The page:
I finished dyeing my first “cube” yesterday. This one covered light to medium shades of the color combination sun yellow/fuchsia/turquoise. It includes every possible combination of these concentrations: 0, 0.06%, 0.12%, 0.25%, and 0.5%, in all three colors.
Here’s what the first level looks like:
This “level” of the cube is all mixes of yellow/fuchsia/turquoise with 0% turquoise in the mix – i.e. all combinations of sun yellow and fuchsia at the five dye concentrations (0, 0.06%, 0.12%, 0.25%, 0.5%). Each row has a single concentration of fuchsia, starting from 0% at the bottom and going to 0.5%. Each column has a single concentration of yellow, starting from 0% in the leftmost column and going to 0.5% in the right-hand column.
Here’s an annotated example:
Each row/column of this set of samples (except 0.06%, obviously) doubles the amount of dye in the solution. I find this interesting because the visual effect is a linear progression (that is, the colors look about equally far apart from each other), but the dye amount is increasing exponentially. So dyes are very much nonlinear in their effect on fiber.
The second thing that interests me is the big color jump between 0 and 0.06% in the fuchsia. 0% is dead white, but even at 0.06%, the fuchsia is a light-to-medium pink. The jump is highly visible across that entire row – the bottom row is shades of pure yellow, and suddenly – bam! – the next row is clearly orange. If I want a smooth color progression I’d have to insert an 0.03% row and maybe even an 0.015% one between the first and second rows. That is an amazingly small amount of dye to have such impact.
The third interesting thing is that the fuchsia is a stronger mixing color than the sun yellow. If you look at the diagonal from bottom left to top right, where the amounts of dye are equal, you can see that the result leans strongly towards fuchsia – and this becomes more pronounced as the concentration of fuchsia goes up. In fact, you don’t really get orange unless the amount of sun yellow is 4-8 times greater than the amount of fuchsia. This fits with my experience – it takes very little red to turn a yellow dye bath orange – but it’s interesting to see it play out in a systematic way.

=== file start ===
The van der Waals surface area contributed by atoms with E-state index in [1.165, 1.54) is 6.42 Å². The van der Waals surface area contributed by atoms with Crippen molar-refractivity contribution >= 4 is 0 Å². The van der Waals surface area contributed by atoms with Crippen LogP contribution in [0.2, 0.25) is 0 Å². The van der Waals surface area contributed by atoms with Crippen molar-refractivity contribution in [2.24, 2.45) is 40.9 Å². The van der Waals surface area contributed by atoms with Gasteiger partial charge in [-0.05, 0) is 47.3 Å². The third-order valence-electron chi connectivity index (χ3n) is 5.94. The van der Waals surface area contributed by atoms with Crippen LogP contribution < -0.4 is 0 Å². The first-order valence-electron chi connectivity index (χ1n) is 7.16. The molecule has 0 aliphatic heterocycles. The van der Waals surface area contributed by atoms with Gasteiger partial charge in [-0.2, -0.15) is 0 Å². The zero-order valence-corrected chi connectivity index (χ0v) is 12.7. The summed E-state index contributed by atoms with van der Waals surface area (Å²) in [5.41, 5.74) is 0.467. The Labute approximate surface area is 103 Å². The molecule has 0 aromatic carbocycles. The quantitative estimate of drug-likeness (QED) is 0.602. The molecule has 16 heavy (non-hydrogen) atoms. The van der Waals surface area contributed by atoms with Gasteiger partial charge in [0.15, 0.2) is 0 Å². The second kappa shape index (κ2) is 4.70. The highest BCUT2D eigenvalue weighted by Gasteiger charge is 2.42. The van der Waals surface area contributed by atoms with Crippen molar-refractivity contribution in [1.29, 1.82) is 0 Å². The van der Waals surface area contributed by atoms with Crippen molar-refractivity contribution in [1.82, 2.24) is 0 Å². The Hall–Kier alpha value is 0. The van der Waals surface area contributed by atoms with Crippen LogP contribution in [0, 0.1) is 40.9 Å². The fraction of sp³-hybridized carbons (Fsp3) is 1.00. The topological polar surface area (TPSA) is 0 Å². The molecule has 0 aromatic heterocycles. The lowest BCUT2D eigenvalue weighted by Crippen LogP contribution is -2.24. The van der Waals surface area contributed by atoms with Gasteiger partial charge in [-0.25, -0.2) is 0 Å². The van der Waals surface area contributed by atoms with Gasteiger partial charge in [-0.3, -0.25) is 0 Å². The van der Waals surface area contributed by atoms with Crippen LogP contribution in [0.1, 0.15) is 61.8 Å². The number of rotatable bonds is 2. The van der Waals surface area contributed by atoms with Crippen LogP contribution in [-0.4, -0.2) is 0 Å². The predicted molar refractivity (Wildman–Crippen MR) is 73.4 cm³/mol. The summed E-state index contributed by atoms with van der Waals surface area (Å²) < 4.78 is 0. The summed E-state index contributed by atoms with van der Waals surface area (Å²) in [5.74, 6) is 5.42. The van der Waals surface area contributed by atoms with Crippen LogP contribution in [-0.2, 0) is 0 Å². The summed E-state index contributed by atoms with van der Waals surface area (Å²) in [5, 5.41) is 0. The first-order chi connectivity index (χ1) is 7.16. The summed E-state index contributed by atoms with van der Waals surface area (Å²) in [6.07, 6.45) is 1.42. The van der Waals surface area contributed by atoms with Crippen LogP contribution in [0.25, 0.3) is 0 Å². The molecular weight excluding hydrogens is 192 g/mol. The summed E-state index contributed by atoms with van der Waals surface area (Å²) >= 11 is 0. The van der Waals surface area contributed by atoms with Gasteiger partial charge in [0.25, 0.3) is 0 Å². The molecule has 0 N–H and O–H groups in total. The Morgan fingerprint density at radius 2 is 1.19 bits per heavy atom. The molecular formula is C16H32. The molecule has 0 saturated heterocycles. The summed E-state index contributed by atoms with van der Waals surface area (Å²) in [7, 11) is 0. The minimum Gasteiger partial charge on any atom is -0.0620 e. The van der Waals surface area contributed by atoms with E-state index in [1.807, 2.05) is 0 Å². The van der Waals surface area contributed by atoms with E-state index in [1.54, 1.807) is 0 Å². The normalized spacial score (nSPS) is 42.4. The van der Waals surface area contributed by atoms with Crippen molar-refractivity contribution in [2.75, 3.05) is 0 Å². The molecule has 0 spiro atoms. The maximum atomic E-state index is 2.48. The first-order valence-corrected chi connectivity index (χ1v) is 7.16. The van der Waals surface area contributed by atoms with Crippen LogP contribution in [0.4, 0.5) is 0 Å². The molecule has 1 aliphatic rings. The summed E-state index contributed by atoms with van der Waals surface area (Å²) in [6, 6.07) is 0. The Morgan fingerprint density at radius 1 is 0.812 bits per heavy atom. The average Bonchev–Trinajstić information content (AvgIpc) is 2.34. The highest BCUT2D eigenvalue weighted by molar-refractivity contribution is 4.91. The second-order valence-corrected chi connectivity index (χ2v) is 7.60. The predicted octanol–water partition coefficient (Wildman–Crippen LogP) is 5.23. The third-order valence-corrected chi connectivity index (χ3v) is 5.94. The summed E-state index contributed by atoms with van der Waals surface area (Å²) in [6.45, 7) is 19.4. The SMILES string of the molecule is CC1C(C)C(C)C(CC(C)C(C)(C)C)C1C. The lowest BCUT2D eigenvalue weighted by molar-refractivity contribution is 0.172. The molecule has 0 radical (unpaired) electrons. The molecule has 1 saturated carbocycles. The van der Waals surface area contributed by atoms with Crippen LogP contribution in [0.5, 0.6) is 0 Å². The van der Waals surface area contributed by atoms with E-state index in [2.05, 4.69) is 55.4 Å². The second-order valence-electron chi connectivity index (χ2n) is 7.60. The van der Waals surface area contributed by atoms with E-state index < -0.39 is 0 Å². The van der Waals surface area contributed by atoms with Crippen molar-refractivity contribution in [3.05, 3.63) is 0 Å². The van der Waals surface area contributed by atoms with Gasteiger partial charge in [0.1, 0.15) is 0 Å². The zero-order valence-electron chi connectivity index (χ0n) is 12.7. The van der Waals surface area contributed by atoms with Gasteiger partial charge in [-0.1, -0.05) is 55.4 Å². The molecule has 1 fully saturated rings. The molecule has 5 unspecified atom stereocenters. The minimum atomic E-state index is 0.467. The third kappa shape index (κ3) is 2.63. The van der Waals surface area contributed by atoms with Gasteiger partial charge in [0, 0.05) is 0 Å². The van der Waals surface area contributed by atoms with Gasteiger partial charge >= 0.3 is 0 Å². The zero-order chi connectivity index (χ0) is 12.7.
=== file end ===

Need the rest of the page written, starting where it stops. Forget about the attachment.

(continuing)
The next level of the cube shows what happens when you add 0.06% turquoise to the mix. The rows and columns have the same amount of fuchsia and yellow as in the first level, but all the skeins are dyed using 0.06% turquoise.
As you can see, there’s a strong and immediate change from yellow to green, though not as strong (I think) as the change from 0 to 0.06% in fuchsia. This suggests that turquoise is stronger in mixes than yellow, but not as strong as fuchsia. Also, neutral colors are starting to appear – there’s a gray (leaning towards purple) in the intersection of the second row and second column.
Here’s level 3, with 0.12% turquoise:
The colors have shifted noticeably towards blue, but the (now slightly cooler) gray remains in the second row/second column, rather than moving towards the top right, as you’d expect. The fact that you don’t find a good gray in the third column shows that the fuchsia is much stronger than either the turquoise or the sun yellow.
Here’s what it looks like on Level 4, 0.25% turquoise:
Astonishingly, the gray is still in the second row/second column.
And here’s how it looks at 0.5% turquoise:
Now the grays are starting to shift to the next level up, though the gray in the third row/third column still looks distinctly pink.
Another interesting thing is that, at a casual glance, the adjacent levels of the cube are the same color. But in reality they are progressing towards a colder and bluer version, which is more obvious if you put non-adjacent levels together. To illustrate this, here is Level 2 (0.06% turquoise again. If you look from it to the above photo of Level 5 (0.50% turquoise), you can see the difference distinctly.
And that’s it for today! I have the sun yellow/fuchsia/turquoise dark colors dyed and in the rinse bucket now…I’ll post those once I have them done and dry, probably tomorrow.
It’s been fascinating looking at these 125 samples, and I’ve already learned a lot. I can’t wait to see the next batch!
Teresa Ruch says
Kathleen B Bruce says
I love watching these progressions…..
Pat Donald says
This is fascinating. Thanks for the visual. This is the way I would do the dyeing because I’m a scientist but since I’m not trying to recreate a color I usually do what I’m doing tomorrow. I will dye fiber three colors and start blending the red, yellow and blue to get a range of colors to spin.
That is amazing–and impressive! How long did it take to dye all 125 samples?
Tien Chiu says
Not as long as you might think – I only had to do 15 dyebaths (one for each color/concentration), and I discovered I could do 4 dyebaths at once, so it only took four sessions. That said, the bulk of the time is actually in prepping the skeins – each skein has to get a second skein tie, then a “bracelet” of flagging tape for lifting/lowering the skein, labeled with the color and concentration of the dyebath. The bracelets are color-coded so you can see at a glance which colors have been used.
Cate Markey says
Interesting results and somewhat different than I get with lanaset dyes at similar percentages. Note I exclude Dharma’s lanaset dyes as they are very different in both price and appearance. Different brands of red and other hues act/look differently. Really looking forward to seeing the whole series. Great study!!
Cate Markey says
Whoops I meant to include the word acid dye and dyed on wool rather than cotton.
Esther Budd says
So intriguing. I love this whole exercise.